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The Morning Show Wars, Kelly Ripa and TV’s Disposable Spring

Much has been written about various late-night talk show wars over the years, but morning-show battles can be just as vicious. Case in point: The current blow-up over “Live With Kelly and Michael.”

News broke this week that co-host Michael Strahan will be going to “Good Morning America” full time, and according to reports, his fellow host Kelly Ripa was not told ahead of time that her co-host would be leaving.


Apparently, when Regis Philbin decided to retire a few years ago, that news was also sprung on Ripa out of the blue. After he left, the show went through an extensive try-out period in which Ripa had to work with a huge array of potential co-hosts of varying talent levels. When Strahan was finally hired four years ago, she helped get him up to speed and worked hard to turn their partnership into a successful franchise.

None of this rated the courtesy of a heads up?

I’m just trying to get this straight: The host of a popular TV program was blindsided by the departure of her co-host, who had secretly gotten a better job. Management knew about his new job, but she did not. She was told at the last minute. And no one in management thought this situation would blow up?

What I really want to know is, who thought it would be a good idea to ask Ripa to co-host with Strahan for months after the announcement — until he leaves for “GMA” in September, no less? Who thought she’d be up for that? It’s not difficult to understand why she was a no-show at “Live” today and yesterday (and for the next few days, she’ll be taking what ABC is calling previously scheduled time off).

I’m just trying to figure how that pitch to Ripa would have gone: “Sure, Michael is leaving and we knew that and you didn’t, and you’ll have to help us search for and train his replacement, and we didn’t tell you any of this in advance — but won’t it be fun to continue to work with him?”

There are times I don’t understand what goes on in the minds of TV executives. This is one of those times.

I’ve seen a bunch of chatter on social media about how Ripa earns a tidy sum from appearing on “Live.” Well, of course. We are talking about a bunch of very well-compensated people here. This is not about money, it’s about respect, and how that respect is conveyed, publicly and privately.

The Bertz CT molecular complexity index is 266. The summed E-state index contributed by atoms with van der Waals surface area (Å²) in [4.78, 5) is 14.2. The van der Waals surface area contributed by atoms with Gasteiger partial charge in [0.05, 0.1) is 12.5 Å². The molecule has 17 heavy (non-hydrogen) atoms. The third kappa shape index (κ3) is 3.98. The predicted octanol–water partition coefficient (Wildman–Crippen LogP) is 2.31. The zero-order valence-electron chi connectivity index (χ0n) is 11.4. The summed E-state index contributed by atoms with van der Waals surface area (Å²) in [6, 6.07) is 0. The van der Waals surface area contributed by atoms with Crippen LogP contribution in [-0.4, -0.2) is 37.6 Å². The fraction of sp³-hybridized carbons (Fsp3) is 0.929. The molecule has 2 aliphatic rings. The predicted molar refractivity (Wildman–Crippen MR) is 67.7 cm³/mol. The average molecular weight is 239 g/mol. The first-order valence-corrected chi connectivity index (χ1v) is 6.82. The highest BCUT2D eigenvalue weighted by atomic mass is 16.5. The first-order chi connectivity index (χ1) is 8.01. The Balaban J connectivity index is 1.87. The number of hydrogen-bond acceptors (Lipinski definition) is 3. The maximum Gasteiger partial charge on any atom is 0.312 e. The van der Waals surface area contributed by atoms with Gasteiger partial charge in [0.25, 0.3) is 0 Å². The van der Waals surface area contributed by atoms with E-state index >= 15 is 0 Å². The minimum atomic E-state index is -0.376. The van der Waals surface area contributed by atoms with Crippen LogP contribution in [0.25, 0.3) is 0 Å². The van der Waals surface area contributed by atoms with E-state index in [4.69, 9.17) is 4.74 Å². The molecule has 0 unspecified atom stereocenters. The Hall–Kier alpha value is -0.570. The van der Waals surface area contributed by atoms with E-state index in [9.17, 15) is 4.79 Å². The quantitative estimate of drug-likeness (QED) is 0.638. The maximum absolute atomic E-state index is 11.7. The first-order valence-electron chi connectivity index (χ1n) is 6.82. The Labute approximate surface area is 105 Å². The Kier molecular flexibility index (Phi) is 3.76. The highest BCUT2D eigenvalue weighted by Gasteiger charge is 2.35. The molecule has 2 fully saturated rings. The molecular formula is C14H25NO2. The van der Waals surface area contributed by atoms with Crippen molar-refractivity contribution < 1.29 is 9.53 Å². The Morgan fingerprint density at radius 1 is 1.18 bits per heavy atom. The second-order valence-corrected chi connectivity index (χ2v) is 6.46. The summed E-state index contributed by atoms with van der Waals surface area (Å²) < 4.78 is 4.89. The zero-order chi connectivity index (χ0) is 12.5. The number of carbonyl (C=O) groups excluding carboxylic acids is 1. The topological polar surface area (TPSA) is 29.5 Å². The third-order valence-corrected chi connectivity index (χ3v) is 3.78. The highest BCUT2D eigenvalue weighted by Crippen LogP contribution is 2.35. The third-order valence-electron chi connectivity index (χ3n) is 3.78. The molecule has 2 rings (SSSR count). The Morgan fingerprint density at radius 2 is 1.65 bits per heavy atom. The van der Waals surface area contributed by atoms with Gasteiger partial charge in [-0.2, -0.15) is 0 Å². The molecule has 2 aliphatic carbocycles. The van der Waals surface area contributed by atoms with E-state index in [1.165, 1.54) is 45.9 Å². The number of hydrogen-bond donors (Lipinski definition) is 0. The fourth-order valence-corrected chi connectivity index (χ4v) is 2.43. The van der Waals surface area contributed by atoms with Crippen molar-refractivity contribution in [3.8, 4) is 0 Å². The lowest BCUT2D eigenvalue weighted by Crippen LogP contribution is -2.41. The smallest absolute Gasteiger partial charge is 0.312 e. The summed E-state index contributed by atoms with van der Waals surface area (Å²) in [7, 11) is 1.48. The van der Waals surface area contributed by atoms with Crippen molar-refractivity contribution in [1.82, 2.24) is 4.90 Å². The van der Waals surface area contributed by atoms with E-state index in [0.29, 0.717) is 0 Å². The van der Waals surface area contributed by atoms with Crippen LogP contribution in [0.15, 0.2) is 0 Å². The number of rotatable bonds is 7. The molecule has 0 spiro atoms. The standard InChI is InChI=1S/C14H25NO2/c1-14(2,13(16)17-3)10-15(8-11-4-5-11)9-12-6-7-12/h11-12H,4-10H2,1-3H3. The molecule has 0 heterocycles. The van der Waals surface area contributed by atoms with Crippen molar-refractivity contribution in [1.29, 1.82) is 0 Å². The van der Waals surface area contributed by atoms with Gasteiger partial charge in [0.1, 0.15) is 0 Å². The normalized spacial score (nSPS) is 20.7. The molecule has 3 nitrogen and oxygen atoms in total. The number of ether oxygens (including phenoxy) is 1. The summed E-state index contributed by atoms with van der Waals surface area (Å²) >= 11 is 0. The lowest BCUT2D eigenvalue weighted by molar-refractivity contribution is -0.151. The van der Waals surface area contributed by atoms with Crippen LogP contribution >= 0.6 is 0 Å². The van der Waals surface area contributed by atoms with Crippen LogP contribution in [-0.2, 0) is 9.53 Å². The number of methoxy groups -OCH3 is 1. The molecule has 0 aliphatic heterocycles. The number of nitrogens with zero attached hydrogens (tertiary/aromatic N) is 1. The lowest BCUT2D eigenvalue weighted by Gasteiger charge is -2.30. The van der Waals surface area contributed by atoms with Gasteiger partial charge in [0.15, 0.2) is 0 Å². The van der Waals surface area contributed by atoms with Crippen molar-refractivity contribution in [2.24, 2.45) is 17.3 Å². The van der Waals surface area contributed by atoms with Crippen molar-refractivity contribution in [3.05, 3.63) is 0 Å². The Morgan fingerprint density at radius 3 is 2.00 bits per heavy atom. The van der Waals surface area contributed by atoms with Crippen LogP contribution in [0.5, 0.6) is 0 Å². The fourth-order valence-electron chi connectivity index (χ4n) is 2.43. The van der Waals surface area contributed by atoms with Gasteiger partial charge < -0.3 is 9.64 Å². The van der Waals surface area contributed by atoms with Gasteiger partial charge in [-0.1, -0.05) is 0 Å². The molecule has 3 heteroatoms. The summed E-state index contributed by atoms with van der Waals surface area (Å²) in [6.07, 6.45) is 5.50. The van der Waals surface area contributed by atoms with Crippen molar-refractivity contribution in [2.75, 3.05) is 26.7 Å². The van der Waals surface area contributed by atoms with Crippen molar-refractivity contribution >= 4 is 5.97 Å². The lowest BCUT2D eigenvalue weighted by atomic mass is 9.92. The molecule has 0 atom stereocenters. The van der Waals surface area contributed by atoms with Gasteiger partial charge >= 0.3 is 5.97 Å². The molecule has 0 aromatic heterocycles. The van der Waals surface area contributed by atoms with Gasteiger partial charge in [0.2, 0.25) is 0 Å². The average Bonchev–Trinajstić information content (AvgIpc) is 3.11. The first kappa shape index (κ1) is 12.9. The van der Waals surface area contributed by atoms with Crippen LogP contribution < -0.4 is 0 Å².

It’s about a woman who has been disrespected by different management regimes — and expected to sit by and say nothing about it. 

I’ve watched “Live” a lot over the years, as it happens. While Ripa was trying out various guest hosts, I was enduring physical therapy after knee surgery, and I saw it almost every day during that period. Lately, the show’s air time coincides with my gym time. In many ways, I am the show’s target audience.

All in all, I liked the Strahan and Ripa pairing a lot — they often brought out the best in each other, and their warm, goofy irreverence could be enjoyable to watch. But Ripa’s unflagging energy and subtle ability to course-correct have often carried that show, both when Strahan was new on the job and when various other co-hosts have rotated through.

Ripa was the star of that show, but as Nicole Beharie and Stana Katic have found, that status doesn’t mean you’re exempt from the kind of oblivious treatment that can stray into what can look like contempt. No doubt many things were going on behind the scenes at “Live,” “Sleepy Hollow” and “Castle” — there always are.

But those of us in the peanut gallery can say what all of this looks like from the outside, and it just doesn’t look good. If nothing else, TV networks need to care about appearances, and it sure doesn’t look like these networks valued the appeal of these women or their on-screen personas, nor do many of their fans feel that their devotion to those shows is being held in high regard just now.

The truth is, the Ripa situation is part of a spring trend in which all kinds of women on all kinds of shows — and now, including morning TV — have been shown what they’re really worth. They’ve been killed off, written out and otherwise disposed of. Or blindsided.

(It’s worth noting that two of the most high-profile TV controversies of the past few weeks — the exit of Katic and the “Live” brouhaha — have taken place at ABC. If nothing else, it’ll be interesting to see how Disney/ABC Television Group president Ben Sherwood navigates these crises, which are taking place just before upfronts.)

But the spring trend toward casual dismissal and disposal is part of something even bigger: The way Hollywood treats women in general, even those who’ve managed to create solid resumes through grit, skill and endurance. When the Sony hacking scandal revealed that A-list actresses were making less than male co-stars with less drawing power, that was another battle over respect, not money. Of course the money matters: Equal pay for equal work is a concept enshrined in law in America, if in not practice at many places of employment.

But what also matters is how employees are treated — what status they are given, how they are made to feel valued, and how that value and respect is communicated to the world outside the organization in question.

At the moment, it’s not easy to make the argument that Ripa should feel valued as a longtime employee of ABC. Would you?

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